Category Archives: Uncategorized

The Evaporating Trust in American Legal Education

Kyle P. McEntee [0]

I once overheard a non-lawyer tell a popular lawyer joke. How can you tell that an attorney is about to lie? Without missing a beat the jokester quipped. The attorney’s lips begin to move. The group found it funny, while I began to wonder what happened to my sense of humor. I smirked, sure, but more than anything the familiar joke diverted my attention from comedy to comity.

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Response Series: Ben Trachtenberg’s “Law School Marketing and Legal Ethics”

Issue 91 of the Nebraska Law Review features an article by Professor Ben Trachtenberg of the University of Missouri School of Law which details a recent and controversial topic within legal education: the release of misleading employment statistics by law school administrators. In Law School Marketing and Legal Ethics,[1] Professor Trachtenberg advocates a novel approach to combating this deceitful practice through the use of professional liability under Model Rule 8.4(c). As part of a special series of responses from other notable academics in the area, the Nebraska Law Review Bulletin is proud to publish the thoughts of Kyle McEntee of Law School Transparency and Professor Jeffrey Stake of Indiana University’s Mauer School of Law. In their responses, each author will detail his respective take on professional liability as advocated by Mr. Trachtenberg and offer an alternate approaches to combating the release of misleading employment statistics by law schools. Finally, Professor Trachtenberg will again offer his thoughts in a final response. Due to the unique nature of this series, the usual emphasis on word length for Bulletin submissions is downplayed in order to best retain the full substance of the contributing authors’ response.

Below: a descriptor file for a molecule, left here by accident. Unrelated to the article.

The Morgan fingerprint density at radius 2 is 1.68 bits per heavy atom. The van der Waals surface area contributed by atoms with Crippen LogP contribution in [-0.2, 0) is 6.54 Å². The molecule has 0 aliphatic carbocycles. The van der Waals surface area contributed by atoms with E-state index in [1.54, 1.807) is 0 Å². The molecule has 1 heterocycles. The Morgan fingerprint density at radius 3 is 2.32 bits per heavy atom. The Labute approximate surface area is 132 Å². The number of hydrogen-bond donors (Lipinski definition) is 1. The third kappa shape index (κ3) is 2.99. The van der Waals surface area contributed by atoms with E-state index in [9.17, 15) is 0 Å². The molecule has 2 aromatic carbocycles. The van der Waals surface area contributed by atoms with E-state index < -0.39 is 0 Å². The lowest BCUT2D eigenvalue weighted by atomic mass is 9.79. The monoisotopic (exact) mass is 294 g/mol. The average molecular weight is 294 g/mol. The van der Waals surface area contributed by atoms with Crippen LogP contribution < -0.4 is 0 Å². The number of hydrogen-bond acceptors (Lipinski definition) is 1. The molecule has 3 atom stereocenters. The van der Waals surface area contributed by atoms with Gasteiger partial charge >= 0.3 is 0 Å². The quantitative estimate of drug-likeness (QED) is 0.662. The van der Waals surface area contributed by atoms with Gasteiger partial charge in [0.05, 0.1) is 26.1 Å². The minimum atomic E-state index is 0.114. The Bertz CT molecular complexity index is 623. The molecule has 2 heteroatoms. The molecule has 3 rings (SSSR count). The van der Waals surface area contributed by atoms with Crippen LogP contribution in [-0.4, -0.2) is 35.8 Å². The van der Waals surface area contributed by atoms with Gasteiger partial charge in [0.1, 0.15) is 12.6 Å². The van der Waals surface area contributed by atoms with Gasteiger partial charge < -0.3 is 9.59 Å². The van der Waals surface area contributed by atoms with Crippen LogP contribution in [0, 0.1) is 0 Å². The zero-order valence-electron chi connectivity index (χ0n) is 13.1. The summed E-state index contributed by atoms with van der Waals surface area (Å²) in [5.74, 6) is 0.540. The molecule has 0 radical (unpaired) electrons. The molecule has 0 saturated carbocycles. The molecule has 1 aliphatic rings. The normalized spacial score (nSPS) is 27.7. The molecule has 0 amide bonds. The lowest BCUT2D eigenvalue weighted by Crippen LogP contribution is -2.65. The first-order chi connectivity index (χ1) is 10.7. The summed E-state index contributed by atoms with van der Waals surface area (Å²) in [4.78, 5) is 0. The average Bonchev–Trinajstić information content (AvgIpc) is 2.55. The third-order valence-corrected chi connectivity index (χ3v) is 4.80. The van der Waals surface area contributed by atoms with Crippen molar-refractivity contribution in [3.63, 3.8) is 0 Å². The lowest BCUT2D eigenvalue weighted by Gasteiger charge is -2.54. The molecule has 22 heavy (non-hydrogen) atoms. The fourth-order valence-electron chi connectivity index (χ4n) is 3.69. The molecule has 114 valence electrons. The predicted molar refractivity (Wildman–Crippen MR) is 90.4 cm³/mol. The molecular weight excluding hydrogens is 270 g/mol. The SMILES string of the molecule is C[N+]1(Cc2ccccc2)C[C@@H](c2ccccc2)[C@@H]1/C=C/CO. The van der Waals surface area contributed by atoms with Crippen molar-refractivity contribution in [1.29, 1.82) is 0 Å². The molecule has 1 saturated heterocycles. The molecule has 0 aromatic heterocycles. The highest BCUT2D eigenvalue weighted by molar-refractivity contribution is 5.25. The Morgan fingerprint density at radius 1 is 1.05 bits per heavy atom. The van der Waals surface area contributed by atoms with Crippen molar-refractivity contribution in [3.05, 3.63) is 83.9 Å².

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Bullshit!: Why the Retroactive Application of Federal Rules of Evidence 413-414 and State Counterparts Violates the Ex Post Facto Clause

Colin Miller [0]

 

In State v. Kibbee, Eddie Kibbee brought an Ex Post Facto Clause challenge to his convictions for first-degree sexual assault and felony child abuse.[1] Kibbee was convicted for sexual acts committed against a sixteen year-old,[2] and if his ex post facto claim had been that the legislature rose the age of consent from sixteen to seventeen after his alleged crimes, he would have had a viable claim.  He also would have had a viable claim if his conduct was classified as second-degree sexual assault at the time of his alleged crimes or if he was sentenced to fifty years’ incarceration, but the maximum punishment for his crimes was only forty years at the time of commission.

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LB 36: A Shot in the Arm for Lethal Injection

LB 36: A Shot In The Arm For Lethal Injection

On May 28, 2009, the Nebraska Legislature passed LB 36, a statute instituting lethal injection as the method of executing death sentences.  The bill was introduced in December 2008 by Attorney General Jon Bruning in response to State v. Mata, a Nebraska Supreme Court case that declared the state’s electrocution procedure via the electric chair unconstitutional in February of that year.  The bill suggests a preference for what is commonly known as a three-drug “cocktail” to be used in the execution of death row inmates. The cocktail was originally created in Oklahoma in 1977, and has been widely adopted by several states across the nation. [1]

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Write-on Competition Comment Samples

In response to increased interest regarding the annual write-on competition, the Executive Board has provided the following samples. These are samples of successful write-on submissions from the 2010 competition.  They are to be used as guides for those entering future write-on competitions.

Write On – comment sample 1

Write On – comment sample 2

Write On – comment sample 3

 

 

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